Living in Debt

A friend recently posted a succinct summary of the current fiscal catastrophe in the United States. Below are the key points for 2011 (in trillions of USD):

US tax revenue:               $2.17
Federal budget:                $3.82
New debt:                        $1.65
National debt:                $14.27
Recent budget cut:          $0.038

That’s a beautifully disgusting snapshot of the effect of fiscal irresponsibility over decades. If you want to check those stats, or for more information, visit:

Now consider how much of a difference that $.038T cut will make. Not much. Especially when you consider the net present value of unfunded future liabilities associated with Medicare: $36.4 trillion, and Social Security: $15.1 trillion.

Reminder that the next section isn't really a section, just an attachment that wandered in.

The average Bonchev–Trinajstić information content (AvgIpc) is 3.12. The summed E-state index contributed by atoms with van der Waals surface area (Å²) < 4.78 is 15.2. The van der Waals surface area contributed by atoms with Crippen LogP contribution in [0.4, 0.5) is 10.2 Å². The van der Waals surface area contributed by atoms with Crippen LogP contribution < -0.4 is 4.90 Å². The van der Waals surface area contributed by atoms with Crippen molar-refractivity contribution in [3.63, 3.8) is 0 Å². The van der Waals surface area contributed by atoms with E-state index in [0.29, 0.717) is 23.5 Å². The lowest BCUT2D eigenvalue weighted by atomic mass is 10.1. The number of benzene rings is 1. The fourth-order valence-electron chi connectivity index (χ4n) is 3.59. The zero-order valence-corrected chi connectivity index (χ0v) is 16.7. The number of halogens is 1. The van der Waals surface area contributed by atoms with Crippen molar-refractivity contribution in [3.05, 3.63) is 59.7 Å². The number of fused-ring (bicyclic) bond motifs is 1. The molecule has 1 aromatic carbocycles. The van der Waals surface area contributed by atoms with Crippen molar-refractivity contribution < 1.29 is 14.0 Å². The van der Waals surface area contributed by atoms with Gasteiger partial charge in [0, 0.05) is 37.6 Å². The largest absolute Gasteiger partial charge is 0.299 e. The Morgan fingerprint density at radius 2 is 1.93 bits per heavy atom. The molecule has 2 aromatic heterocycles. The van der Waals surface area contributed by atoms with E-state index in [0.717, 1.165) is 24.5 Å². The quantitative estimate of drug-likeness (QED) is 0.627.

That’s a total net present value of $51.5 trillion in unfunded future liabilities associated with only social security and medicare, in-case you are counting (presumably everyone except our political leaders). That’s a serious cash flow problem when annual tax revenue is $2.17 trillion.

Paying off these obligations would cost about $440,000 per household. I hope you have an extra $500,000, because Uncle Sam needs it to support his habits.

Recall that GM filed for bankruptcy for similar reasons (i.e., decades of mismanagement which led to assets of $82.2 billion against liabilities of $172 billion which led to chapter 11).

It may still be possible to turn around USA Inc. But, fiscal discipline, lean management and unity, all of which seem outside the bounds of polarized US politics, are desperately needed. New Year’s resolution, anyone?

Raleigh, NC